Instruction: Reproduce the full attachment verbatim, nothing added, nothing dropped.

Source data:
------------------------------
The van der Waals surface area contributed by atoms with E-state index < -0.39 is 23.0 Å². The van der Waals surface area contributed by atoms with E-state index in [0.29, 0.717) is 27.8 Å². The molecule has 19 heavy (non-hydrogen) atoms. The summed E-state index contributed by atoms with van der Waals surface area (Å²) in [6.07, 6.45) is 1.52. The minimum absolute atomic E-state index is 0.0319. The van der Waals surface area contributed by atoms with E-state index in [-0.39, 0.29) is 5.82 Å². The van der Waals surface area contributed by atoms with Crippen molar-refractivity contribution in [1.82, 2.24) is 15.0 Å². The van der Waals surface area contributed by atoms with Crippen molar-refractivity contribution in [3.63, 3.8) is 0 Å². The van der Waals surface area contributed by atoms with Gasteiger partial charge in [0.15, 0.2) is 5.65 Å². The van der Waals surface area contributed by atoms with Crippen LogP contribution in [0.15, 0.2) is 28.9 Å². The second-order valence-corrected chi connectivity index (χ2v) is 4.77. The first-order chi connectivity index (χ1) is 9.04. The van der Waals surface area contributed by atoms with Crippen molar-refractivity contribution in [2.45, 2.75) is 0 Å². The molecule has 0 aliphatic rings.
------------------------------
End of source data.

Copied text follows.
The van der Waals surface area contributed by atoms with E-state index < -0.39 is 23.0 Å². The van der Waals surface area contributed by atoms with E-state index in [0.29, 0.717) is 27.8 Å². The molecule has 19 heavy (non-hydrogen) atoms. The summed E-state index contributed by atoms with van der Waals surface area (Å²) in [6.07, 6.45) is 1.52. The minimum absolute atomic E-state index is 0.0319. The van der Waals surface area contributed by atoms with E-state index in [-0.39, 0.29) is 5.82 Å². The van der Waals surface area contributed by atoms with Crippen molar-refractivity contribution in [1.82, 2.24) is 15.0 Å². The van der Waals surface area contributed by atoms with Crippen molar-refractivity contribution in [3.63, 3.8) is 0 Å². The van der Waals surface area contributed by atoms with Gasteiger partial charge in [0.15, 0.2) is 5.65 Å². The van der Waals surface area contributed by atoms with Crippen LogP contribution in [0.15, 0.2) is 28.9 Å². The second-order valence-corrected chi connectivity index (χ2v) is 4.77. The first-order chi connectivity index (χ1) is 9.04. The van der Waals surface area contributed by atoms with Crippen molar-refractivity contribution in [2.45, 2.75) is 0 Å². The molecule has 0 aliphatic rings.